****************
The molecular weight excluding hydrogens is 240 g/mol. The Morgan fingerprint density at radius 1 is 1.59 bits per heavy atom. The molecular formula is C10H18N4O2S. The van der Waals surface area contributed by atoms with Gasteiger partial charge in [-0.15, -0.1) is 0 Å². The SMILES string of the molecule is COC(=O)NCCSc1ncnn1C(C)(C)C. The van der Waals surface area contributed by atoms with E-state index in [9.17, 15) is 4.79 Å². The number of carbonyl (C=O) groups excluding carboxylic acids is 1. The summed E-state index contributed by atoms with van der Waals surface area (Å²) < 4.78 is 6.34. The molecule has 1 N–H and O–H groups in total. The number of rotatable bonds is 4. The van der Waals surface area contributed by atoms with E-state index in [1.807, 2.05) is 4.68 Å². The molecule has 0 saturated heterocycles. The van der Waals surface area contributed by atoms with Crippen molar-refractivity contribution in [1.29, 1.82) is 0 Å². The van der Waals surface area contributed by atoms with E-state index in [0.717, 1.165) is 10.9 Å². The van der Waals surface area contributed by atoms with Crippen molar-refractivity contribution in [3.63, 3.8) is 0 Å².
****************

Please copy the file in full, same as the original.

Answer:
The molecular weight excluding hydrogens is 240 g/mol. The Morgan fingerprint density at radius 1 is 1.59 bits per heavy atom. The molecular formula is C10H18N4O2S. The van der Waals surface area contributed by atoms with Gasteiger partial charge in [-0.15, -0.1) is 0 Å². The SMILES string of the molecule is COC(=O)NCCSc1ncnn1C(C)(C)C. The van der Waals surface area contributed by atoms with E-state index in [9.17, 15) is 4.79 Å². The number of carbonyl (C=O) groups excluding carboxylic acids is 1. The summed E-state index contributed by atoms with van der Waals surface area (Å²) < 4.78 is 6.34. The molecule has 1 N–H and O–H groups in total. The number of rotatable bonds is 4. The van der Waals surface area contributed by atoms with E-state index in [1.807, 2.05) is 4.68 Å². The molecule has 0 saturated heterocycles. The van der Waals surface area contributed by atoms with Crippen molar-refractivity contribution in [1.29, 1.82) is 0 Å². The van der Waals surface area contributed by atoms with E-state index in [0.717, 1.165) is 10.9 Å². The van der Waals surface area contributed by atoms with Crippen molar-refractivity contribution in [3.63, 3.8) is 0 Å².